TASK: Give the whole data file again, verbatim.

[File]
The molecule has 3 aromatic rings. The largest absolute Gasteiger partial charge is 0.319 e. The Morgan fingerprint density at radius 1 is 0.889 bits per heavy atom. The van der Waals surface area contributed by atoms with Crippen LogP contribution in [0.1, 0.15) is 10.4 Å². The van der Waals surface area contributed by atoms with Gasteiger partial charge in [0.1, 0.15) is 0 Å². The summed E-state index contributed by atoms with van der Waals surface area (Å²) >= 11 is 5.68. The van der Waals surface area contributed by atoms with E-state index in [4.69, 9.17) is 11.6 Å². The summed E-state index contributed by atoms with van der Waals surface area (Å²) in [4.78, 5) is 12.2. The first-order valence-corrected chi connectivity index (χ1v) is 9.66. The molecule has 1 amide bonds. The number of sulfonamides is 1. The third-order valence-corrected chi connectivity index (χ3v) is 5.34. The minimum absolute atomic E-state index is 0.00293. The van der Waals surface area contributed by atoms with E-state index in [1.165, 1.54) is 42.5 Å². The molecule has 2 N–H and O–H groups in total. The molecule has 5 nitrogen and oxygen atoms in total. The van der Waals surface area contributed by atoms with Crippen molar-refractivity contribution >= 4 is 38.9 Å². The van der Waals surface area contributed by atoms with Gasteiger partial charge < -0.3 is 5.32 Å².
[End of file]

The molecule has 3 aromatic rings. The largest absolute Gasteiger partial charge is 0.319 e. The Morgan fingerprint density at radius 1 is 0.889 bits per heavy atom. The van der Waals surface area contributed by atoms with Crippen LogP contribution in [0.1, 0.15) is 10.4 Å². The van der Waals surface area contributed by atoms with Gasteiger partial charge in [0.1, 0.15) is 0 Å². The summed E-state index contributed by atoms with van der Waals surface area (Å²) >= 11 is 5.68. The van der Waals surface area contributed by atoms with E-state index in [4.69, 9.17) is 11.6 Å². The summed E-state index contributed by atoms with van der Waals surface area (Å²) in [4.78, 5) is 12.2. The first-order valence-corrected chi connectivity index (χ1v) is 9.66. The molecule has 1 amide bonds. The number of sulfonamides is 1. The third-order valence-corrected chi connectivity index (χ3v) is 5.34. The minimum absolute atomic E-state index is 0.00293. The van der Waals surface area contributed by atoms with E-state index in [1.165, 1.54) is 42.5 Å². The molecule has 2 N–H and O–H groups in total. The molecule has 5 nitrogen and oxygen atoms in total. The van der Waals surface area contributed by atoms with Crippen molar-refractivity contribution >= 4 is 38.9 Å². The van der Waals surface area contributed by atoms with Gasteiger partial charge < -0.3 is 5.32 Å².